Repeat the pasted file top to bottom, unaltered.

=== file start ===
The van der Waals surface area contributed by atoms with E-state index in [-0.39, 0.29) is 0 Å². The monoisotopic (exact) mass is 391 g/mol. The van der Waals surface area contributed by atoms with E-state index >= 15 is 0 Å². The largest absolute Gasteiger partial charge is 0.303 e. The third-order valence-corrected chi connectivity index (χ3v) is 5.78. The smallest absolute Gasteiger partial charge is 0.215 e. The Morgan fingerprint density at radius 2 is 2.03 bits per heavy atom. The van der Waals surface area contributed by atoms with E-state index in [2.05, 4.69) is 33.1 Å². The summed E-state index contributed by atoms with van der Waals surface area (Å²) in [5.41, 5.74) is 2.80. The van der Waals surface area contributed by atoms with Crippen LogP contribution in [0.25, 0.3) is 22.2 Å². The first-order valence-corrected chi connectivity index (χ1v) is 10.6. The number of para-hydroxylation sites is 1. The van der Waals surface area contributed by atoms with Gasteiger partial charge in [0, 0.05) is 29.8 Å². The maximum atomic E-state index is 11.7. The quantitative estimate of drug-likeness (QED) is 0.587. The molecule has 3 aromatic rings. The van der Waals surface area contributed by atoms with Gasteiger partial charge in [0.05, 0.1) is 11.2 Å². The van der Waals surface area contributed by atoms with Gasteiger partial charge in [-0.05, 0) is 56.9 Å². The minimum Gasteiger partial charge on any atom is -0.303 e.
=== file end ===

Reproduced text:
The van der Waals surface area contributed by atoms with E-state index in [-0.39, 0.29) is 0 Å². The monoisotopic (exact) mass is 391 g/mol. The van der Waals surface area contributed by atoms with E-state index >= 15 is 0 Å². The largest absolute Gasteiger partial charge is 0.303 e. The third-order valence-corrected chi connectivity index (χ3v) is 5.78. The smallest absolute Gasteiger partial charge is 0.215 e. The Morgan fingerprint density at radius 2 is 2.03 bits per heavy atom. The van der Waals surface area contributed by atoms with E-state index in [2.05, 4.69) is 33.1 Å². The summed E-state index contributed by atoms with van der Waals surface area (Å²) in [5.41, 5.74) is 2.80. The van der Waals surface area contributed by atoms with Crippen LogP contribution in [0.25, 0.3) is 22.2 Å². The first-order valence-corrected chi connectivity index (χ1v) is 10.6. The number of para-hydroxylation sites is 1. The van der Waals surface area contributed by atoms with Gasteiger partial charge in [0, 0.05) is 29.8 Å². The maximum atomic E-state index is 11.7. The quantitative estimate of drug-likeness (QED) is 0.587. The molecule has 3 aromatic rings. The van der Waals surface area contributed by atoms with Gasteiger partial charge in [0.05, 0.1) is 11.2 Å². The van der Waals surface area contributed by atoms with Gasteiger partial charge in [-0.05, 0) is 56.9 Å². The minimum Gasteiger partial charge on any atom is -0.303 e.